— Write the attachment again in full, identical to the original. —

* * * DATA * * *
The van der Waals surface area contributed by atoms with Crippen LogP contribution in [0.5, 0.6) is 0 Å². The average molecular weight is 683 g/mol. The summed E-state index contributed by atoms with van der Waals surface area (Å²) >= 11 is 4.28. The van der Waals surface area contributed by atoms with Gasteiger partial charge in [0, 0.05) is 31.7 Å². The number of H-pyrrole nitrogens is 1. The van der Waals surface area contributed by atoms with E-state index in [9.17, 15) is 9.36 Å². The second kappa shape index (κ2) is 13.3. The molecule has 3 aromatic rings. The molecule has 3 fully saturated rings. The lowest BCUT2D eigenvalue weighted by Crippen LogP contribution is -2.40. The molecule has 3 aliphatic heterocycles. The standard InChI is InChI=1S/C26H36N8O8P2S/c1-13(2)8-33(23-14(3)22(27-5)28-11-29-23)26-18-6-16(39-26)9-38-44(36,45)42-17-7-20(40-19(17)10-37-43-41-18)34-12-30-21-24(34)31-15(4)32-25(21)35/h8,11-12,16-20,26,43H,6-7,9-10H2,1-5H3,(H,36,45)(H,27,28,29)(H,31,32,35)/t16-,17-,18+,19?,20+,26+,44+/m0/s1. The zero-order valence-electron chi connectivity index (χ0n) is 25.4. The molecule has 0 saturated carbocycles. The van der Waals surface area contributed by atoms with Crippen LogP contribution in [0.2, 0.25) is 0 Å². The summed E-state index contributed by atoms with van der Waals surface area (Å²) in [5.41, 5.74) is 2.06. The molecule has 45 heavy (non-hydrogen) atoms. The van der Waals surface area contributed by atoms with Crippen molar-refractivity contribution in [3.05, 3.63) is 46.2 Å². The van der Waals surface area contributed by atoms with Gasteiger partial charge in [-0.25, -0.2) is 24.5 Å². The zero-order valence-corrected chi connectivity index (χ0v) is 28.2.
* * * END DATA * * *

The van der Waals surface area contributed by atoms with Crippen LogP contribution in [0.5, 0.6) is 0 Å². The average molecular weight is 683 g/mol. The summed E-state index contributed by atoms with van der Waals surface area (Å²) >= 11 is 4.28. The van der Waals surface area contributed by atoms with Gasteiger partial charge in [0, 0.05) is 31.7 Å². The number of H-pyrrole nitrogens is 1. The van der Waals surface area contributed by atoms with E-state index in [9.17, 15) is 9.36 Å². The second kappa shape index (κ2) is 13.3. The molecule has 3 aromatic rings. The molecule has 3 fully saturated rings. The lowest BCUT2D eigenvalue weighted by Crippen LogP contribution is -2.40. The molecule has 3 aliphatic heterocycles. The standard InChI is InChI=1S/C26H36N8O8P2S/c1-13(2)8-33(23-14(3)22(27-5)28-11-29-23)26-18-6-16(39-26)9-38-44(36,45)42-17-7-20(40-19(17)10-37-43-41-18)34-12-30-21-24(34)31-15(4)32-25(21)35/h8,11-12,16-20,26,43H,6-7,9-10H2,1-5H3,(H,36,45)(H,27,28,29)(H,31,32,35)/t16-,17-,18+,19?,20+,26+,44+/m0/s1. The zero-order valence-electron chi connectivity index (χ0n) is 25.4. The molecule has 0 saturated carbocycles. The van der Waals surface area contributed by atoms with Crippen LogP contribution in [0.2, 0.25) is 0 Å². The summed E-state index contributed by atoms with van der Waals surface area (Å²) in [5.41, 5.74) is 2.06. The molecule has 45 heavy (non-hydrogen) atoms. The van der Waals surface area contributed by atoms with Crippen molar-refractivity contribution in [3.05, 3.63) is 46.2 Å². The van der Waals surface area contributed by atoms with Gasteiger partial charge in [-0.25, -0.2) is 24.5 Å². The zero-order valence-corrected chi connectivity index (χ0v) is 28.2.